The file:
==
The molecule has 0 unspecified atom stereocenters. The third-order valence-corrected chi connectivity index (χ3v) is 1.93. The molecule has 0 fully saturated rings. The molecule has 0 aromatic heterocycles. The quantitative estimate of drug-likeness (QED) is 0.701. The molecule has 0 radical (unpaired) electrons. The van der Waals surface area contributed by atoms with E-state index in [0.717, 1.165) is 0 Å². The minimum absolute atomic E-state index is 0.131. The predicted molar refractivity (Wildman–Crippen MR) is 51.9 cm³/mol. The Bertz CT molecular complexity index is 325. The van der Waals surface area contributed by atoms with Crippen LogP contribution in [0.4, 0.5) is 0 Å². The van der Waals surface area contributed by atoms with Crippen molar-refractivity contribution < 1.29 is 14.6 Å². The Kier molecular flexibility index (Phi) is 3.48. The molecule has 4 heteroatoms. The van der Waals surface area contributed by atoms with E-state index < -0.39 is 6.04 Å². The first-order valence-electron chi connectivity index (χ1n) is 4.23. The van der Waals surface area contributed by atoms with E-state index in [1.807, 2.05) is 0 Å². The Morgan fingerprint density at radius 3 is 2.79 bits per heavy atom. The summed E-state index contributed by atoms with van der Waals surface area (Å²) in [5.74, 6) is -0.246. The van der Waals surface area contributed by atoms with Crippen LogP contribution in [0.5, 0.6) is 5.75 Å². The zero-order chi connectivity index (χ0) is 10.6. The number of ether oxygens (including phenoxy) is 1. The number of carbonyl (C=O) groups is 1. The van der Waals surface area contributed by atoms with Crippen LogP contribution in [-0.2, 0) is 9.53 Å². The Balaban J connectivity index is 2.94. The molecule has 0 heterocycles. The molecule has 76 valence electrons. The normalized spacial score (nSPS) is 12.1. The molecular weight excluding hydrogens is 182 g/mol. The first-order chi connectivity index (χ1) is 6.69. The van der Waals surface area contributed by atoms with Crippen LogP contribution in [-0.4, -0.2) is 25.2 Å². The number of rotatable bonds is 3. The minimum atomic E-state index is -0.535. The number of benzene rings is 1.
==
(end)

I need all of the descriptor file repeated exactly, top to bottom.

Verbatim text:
The molecule has 0 unspecified atom stereocenters. The third-order valence-corrected chi connectivity index (χ3v) is 1.93. The molecule has 0 fully saturated rings. The molecule has 0 aromatic heterocycles. The quantitative estimate of drug-likeness (QED) is 0.701. The molecule has 0 radical (unpaired) electrons. The van der Waals surface area contributed by atoms with E-state index in [0.717, 1.165) is 0 Å². The minimum absolute atomic E-state index is 0.131. The predicted molar refractivity (Wildman–Crippen MR) is 51.9 cm³/mol. The Bertz CT molecular complexity index is 325. The van der Waals surface area contributed by atoms with Crippen LogP contribution in [0.4, 0.5) is 0 Å². The van der Waals surface area contributed by atoms with Crippen molar-refractivity contribution < 1.29 is 14.6 Å². The Kier molecular flexibility index (Phi) is 3.48. The molecule has 4 heteroatoms. The van der Waals surface area contributed by atoms with E-state index < -0.39 is 6.04 Å². The first-order valence-electron chi connectivity index (χ1n) is 4.23. The van der Waals surface area contributed by atoms with E-state index in [1.807, 2.05) is 0 Å². The Morgan fingerprint density at radius 3 is 2.79 bits per heavy atom. The summed E-state index contributed by atoms with van der Waals surface area (Å²) in [5.74, 6) is -0.246. The van der Waals surface area contributed by atoms with Crippen LogP contribution in [0.5, 0.6) is 5.75 Å². The zero-order chi connectivity index (χ0) is 10.6. The number of ether oxygens (including phenoxy) is 1. The number of carbonyl (C=O) groups is 1. The van der Waals surface area contributed by atoms with Crippen LogP contribution in [-0.2, 0) is 9.53 Å². The Balaban J connectivity index is 2.94. The molecule has 0 heterocycles. The molecule has 76 valence electrons. The normalized spacial score (nSPS) is 12.1. The molecular weight excluding hydrogens is 182 g/mol. The first-order chi connectivity index (χ1) is 6.69. The van der Waals surface area contributed by atoms with Crippen LogP contribution in [-0.4, -0.2) is 25.2 Å². The number of rotatable bonds is 3. The minimum atomic E-state index is -0.535. The number of benzene rings is 1.